Tuesday July 6: Ten of us crowded around a table to enjoy a guided tour of dim sum, led by Yimster. He and Mrs Y had translated the "Chinese only" menu that is in a plastic placard on each table, each item $4.99 (Yimster claims that non-Chinese are charged more, but I don't believe it).
Some of the items were just OK, some were quite good. There were no "clinkers" as far as I am concerned, but I am rather forgiving. For example, the wrappers on the har gow were rather thick, but the filling was tasty. The food was not overly salty, and the textures were good. The steamed meatballs were a winner, and so were the rolls wrapped in bean curd skin (we tried both steamed and fried, both were good). I also liked the eggplant with shrimp paste stuffing, though the same stuffing was used in several of the dishes.
The tea was a new experience for me -- chrysanthemum mixed with regular tea. Never had the combination before, and it was good.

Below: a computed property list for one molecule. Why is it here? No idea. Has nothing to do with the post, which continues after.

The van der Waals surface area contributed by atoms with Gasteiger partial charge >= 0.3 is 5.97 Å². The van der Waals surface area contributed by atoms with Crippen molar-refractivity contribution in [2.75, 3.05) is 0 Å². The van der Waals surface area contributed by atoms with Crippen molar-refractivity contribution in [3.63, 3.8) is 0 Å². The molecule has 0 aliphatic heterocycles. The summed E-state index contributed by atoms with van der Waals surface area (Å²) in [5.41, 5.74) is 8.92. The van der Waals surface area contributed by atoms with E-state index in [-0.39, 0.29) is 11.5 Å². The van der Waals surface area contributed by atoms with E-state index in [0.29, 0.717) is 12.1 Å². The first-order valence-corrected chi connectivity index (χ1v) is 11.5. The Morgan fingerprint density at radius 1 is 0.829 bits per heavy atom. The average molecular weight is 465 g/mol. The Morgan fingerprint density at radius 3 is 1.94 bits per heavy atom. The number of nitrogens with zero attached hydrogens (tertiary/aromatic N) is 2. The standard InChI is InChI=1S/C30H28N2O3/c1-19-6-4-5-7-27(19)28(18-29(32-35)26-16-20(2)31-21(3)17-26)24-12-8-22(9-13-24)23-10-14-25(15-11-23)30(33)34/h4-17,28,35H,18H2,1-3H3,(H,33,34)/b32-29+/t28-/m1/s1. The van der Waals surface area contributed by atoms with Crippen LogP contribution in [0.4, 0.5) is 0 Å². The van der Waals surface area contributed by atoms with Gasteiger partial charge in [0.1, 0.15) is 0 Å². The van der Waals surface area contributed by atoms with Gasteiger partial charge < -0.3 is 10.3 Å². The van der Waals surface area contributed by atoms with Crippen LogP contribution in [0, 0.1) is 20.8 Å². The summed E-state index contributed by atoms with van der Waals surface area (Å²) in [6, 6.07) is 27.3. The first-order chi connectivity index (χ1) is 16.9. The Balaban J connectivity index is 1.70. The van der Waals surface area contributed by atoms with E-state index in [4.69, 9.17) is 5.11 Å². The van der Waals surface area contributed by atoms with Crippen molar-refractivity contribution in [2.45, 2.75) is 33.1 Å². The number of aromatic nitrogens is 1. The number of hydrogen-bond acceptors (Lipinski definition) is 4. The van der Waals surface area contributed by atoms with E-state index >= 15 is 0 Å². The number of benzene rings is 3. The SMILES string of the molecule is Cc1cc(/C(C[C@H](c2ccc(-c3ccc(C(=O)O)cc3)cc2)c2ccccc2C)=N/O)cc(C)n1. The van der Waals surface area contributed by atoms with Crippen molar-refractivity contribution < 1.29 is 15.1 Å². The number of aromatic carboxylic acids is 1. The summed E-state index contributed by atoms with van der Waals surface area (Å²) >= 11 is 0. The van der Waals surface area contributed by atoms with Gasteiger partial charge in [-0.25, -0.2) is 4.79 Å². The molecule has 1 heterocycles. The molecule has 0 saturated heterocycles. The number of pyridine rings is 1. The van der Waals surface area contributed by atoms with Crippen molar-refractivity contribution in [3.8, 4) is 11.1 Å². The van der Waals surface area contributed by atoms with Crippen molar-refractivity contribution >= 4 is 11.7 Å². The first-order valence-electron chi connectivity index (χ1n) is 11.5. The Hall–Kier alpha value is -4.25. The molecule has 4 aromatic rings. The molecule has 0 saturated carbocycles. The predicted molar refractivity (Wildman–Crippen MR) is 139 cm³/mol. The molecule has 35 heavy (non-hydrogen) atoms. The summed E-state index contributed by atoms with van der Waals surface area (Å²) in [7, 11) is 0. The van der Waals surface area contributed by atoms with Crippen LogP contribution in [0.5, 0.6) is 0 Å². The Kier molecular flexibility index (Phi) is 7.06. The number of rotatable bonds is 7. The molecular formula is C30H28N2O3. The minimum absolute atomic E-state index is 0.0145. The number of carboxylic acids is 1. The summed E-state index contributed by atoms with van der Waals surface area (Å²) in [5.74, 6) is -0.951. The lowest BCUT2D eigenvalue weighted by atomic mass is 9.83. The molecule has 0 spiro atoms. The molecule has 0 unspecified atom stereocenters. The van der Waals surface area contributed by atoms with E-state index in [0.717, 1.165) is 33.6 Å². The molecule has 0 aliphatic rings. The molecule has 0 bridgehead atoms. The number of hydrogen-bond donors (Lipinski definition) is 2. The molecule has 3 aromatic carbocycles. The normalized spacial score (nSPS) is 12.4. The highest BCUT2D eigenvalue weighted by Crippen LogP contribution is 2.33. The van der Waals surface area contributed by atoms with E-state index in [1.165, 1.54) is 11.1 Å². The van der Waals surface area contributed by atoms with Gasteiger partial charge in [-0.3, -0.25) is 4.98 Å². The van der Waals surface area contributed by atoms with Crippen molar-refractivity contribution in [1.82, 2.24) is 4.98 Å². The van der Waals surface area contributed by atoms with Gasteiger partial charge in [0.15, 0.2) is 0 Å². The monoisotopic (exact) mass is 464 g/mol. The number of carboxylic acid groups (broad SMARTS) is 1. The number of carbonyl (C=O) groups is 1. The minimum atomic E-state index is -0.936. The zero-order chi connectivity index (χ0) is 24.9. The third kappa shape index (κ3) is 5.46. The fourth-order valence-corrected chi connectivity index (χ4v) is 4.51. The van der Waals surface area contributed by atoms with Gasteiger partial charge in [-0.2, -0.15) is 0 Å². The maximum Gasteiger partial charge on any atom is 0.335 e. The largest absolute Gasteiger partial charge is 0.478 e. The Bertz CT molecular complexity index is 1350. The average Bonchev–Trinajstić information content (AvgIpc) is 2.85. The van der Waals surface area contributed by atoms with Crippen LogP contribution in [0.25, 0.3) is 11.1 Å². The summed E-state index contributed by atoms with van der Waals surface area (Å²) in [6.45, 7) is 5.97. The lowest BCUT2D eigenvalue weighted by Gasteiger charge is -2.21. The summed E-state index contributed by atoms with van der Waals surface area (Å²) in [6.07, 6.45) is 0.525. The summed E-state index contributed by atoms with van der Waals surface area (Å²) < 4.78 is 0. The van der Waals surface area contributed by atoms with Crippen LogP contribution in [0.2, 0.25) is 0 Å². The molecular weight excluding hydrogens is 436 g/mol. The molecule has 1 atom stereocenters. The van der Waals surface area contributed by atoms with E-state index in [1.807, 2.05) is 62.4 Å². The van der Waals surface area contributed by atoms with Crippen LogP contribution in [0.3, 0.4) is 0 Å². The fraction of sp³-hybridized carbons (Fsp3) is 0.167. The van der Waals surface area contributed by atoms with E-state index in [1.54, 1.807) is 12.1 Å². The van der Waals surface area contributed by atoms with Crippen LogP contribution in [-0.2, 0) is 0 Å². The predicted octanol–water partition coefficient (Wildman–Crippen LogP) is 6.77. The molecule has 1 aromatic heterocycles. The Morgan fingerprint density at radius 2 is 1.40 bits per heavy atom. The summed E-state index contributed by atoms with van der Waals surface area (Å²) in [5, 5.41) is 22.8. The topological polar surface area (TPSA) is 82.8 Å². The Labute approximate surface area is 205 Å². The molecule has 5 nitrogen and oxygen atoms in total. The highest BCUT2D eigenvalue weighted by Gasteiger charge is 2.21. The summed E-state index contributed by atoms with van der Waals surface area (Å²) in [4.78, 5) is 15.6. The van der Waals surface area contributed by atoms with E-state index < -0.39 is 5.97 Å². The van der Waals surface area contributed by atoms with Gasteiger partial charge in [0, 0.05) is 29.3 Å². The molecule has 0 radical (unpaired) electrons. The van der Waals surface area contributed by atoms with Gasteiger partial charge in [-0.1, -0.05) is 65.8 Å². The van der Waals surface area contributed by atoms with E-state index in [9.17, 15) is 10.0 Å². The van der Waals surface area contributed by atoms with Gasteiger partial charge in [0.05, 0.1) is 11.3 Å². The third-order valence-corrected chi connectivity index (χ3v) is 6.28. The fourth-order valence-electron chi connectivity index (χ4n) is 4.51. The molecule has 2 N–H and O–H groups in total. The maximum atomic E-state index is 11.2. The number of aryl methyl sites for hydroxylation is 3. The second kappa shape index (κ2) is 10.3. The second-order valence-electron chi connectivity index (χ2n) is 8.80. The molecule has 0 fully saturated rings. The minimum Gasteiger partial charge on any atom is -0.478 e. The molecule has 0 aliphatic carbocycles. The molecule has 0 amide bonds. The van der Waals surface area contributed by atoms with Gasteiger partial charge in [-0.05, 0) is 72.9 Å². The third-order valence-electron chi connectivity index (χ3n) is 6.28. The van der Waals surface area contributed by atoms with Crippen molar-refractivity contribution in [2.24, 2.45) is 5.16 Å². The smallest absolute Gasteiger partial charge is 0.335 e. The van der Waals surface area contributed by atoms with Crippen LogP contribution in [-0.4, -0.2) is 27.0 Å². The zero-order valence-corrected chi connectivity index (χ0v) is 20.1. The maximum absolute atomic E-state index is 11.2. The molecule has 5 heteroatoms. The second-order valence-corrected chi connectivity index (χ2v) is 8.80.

Dishes not on the dim sum menu included crispy-fried pork intestine (large intestine, to be precise), and fried quail.
The truly memorable dish was the last -- a dozen huge oysters, perfectly cooked: steamed in the half shell with black beans and toasted garlic. Lots of delicious juices. $4.99 for six! As good as the ones at the Great Eastern, but half the price.
The company was great, of course. I think there were five Caucasians at our table, and that was five times the total number of non-Chinese in the whole place. When I walked in, I didn't have to ask -- the hostess immediately directed me to the Chow table without a word. Of course it was noisy and crowded, though the crowding eased up at 12:30.
However, the remarkable thing was the cost -- $77 before tip. We left $9 apiece. Price per value is the best ratio I've come across.
Afterwards we loitered on a corner and compared the egg custard tarts from Ruby King (three for a dollar) with the ones from Napolean Bakery (50 cents each). Both bakeries are on Franklin, on opposite sides of 8th street. The tarts from Ruby King were still warm, and not as sweet as the Napolean tarts. Both were OK, but paled in comparison to the "Gold" standard (Golden Gate on Grant Ave in SF Chinatown). However, Ruby King at 3 for a dollar wins the prize of most calories for the money.
327 8th Street (between Webster and Harrison)